Grading & Sizing your own Crochet Christmas Jumper

It is pretty important to make sure your Christmas sweater is going to fit before picking up a hook and buying loads of yarn. Let me try and provide you with as many tools as possible to work out a size that will fit you.

The sample I made is nearest to a UK 12 but after a bit of wear I suspect it may stretch to a 14. I broke the rules and didn’t block! If you are in between sizes you may wish to make the smaller size.

First things first, it is a very good idea to work up a swatch. You can use this swatch to determine how many C2C blocks you’ll need to work. Bear in mind that every 6.5 blocks is a measurement of 10 cm (4 inches). This will help you work out how many C2C blocks across you need your jumper to be. Work up a C2C square that’s 12×12 blocks to ensure you have a decent amount of fabric to get an accurate measurement. To be fair, you might get away with 11×11 if you’re feeling lazy!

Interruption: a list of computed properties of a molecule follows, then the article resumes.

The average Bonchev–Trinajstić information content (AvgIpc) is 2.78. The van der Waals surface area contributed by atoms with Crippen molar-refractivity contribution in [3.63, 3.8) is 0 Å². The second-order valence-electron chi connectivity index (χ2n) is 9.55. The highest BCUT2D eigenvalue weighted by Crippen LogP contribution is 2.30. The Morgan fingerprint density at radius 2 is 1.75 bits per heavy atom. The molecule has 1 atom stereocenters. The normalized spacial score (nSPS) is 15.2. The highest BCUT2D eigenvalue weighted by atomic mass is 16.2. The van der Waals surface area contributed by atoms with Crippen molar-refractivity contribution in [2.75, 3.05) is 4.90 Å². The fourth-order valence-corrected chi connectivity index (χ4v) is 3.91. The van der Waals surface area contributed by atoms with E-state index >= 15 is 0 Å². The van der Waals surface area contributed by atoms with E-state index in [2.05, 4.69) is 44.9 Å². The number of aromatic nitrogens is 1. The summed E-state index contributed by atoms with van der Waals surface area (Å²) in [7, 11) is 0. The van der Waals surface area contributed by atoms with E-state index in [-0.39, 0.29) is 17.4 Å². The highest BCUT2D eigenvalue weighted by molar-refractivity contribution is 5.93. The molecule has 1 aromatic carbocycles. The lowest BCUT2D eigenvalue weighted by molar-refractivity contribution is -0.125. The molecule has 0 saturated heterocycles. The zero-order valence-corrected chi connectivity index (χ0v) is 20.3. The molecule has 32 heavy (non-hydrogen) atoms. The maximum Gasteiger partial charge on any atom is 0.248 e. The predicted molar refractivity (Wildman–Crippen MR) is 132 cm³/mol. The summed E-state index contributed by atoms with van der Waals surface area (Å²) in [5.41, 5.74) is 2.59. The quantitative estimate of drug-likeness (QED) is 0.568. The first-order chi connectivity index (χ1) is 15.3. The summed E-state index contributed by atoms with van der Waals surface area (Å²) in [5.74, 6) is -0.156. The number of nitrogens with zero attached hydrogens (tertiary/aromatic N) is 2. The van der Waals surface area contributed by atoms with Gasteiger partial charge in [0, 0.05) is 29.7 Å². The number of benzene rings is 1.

A useful trick is to find a favourite jumper and measure it. How many blocks will you need to get the same width and length?

Size123456789
To fit Bust (inches)28 – 3032 – 3436 – 3840 – 4244 – 4648 – 5052 – 5456 – 5860 – 62
To fit Bust (cm)71 – 7681 – 8691.5 – 96.5101.5 – 106.5111.5 – 117122 – 127132 – 137142 – 147152 – 158
Width (back)  in cm414753596571778389
Length in cm505256525454545656
Body Blocks across293335373941434547
Body Blocks down272729292931313131

Corner to Corner Chart

Stitchfiddle is such a good tool for creating crochet C2C charts. If you’re making a different size to mine you can find the charts in the ad-free PDF on either Ravelry or Etsy. Or try creating your own design chart. Be careful, chopping and changing design ideas is addictive and before you know it, you’ll have lost hours by fiddling about!

Corner to Corner Chart

Working the Corner to Corner Stitch